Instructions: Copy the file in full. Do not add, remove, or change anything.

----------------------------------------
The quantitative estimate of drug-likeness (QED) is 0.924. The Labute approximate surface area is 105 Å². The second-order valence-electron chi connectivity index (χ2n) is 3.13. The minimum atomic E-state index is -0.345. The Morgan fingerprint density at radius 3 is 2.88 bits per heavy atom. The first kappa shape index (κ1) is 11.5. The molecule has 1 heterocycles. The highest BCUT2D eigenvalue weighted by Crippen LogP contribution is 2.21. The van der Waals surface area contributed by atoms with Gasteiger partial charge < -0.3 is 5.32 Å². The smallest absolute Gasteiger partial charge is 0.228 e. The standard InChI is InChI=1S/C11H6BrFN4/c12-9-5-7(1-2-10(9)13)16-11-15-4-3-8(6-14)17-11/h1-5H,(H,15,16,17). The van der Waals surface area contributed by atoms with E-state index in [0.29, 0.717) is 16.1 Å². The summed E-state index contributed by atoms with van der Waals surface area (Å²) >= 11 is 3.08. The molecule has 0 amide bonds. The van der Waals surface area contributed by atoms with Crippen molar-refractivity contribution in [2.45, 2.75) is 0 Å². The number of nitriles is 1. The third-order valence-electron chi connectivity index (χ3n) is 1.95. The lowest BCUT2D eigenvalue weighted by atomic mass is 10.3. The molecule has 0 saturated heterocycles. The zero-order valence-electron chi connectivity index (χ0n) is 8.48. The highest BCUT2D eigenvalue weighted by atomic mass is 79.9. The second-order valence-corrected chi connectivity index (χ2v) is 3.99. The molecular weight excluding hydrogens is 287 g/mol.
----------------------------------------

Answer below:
The quantitative estimate of drug-likeness (QED) is 0.924. The Labute approximate surface area is 105 Å². The second-order valence-electron chi connectivity index (χ2n) is 3.13. The minimum atomic E-state index is -0.345. The Morgan fingerprint density at radius 3 is 2.88 bits per heavy atom. The first kappa shape index (κ1) is 11.5. The molecule has 1 heterocycles. The highest BCUT2D eigenvalue weighted by Crippen LogP contribution is 2.21. The van der Waals surface area contributed by atoms with Gasteiger partial charge < -0.3 is 5.32 Å². The smallest absolute Gasteiger partial charge is 0.228 e. The standard InChI is InChI=1S/C11H6BrFN4/c12-9-5-7(1-2-10(9)13)16-11-15-4-3-8(6-14)17-11/h1-5H,(H,15,16,17). The van der Waals surface area contributed by atoms with E-state index in [0.29, 0.717) is 16.1 Å². The summed E-state index contributed by atoms with van der Waals surface area (Å²) >= 11 is 3.08. The molecule has 0 amide bonds. The van der Waals surface area contributed by atoms with Crippen molar-refractivity contribution in [2.45, 2.75) is 0 Å². The number of nitriles is 1. The third-order valence-electron chi connectivity index (χ3n) is 1.95. The lowest BCUT2D eigenvalue weighted by atomic mass is 10.3. The molecule has 0 saturated heterocycles. The zero-order valence-electron chi connectivity index (χ0n) is 8.48. The highest BCUT2D eigenvalue weighted by atomic mass is 79.9. The second-order valence-corrected chi connectivity index (χ2v) is 3.99. The molecular weight excluding hydrogens is 287 g/mol.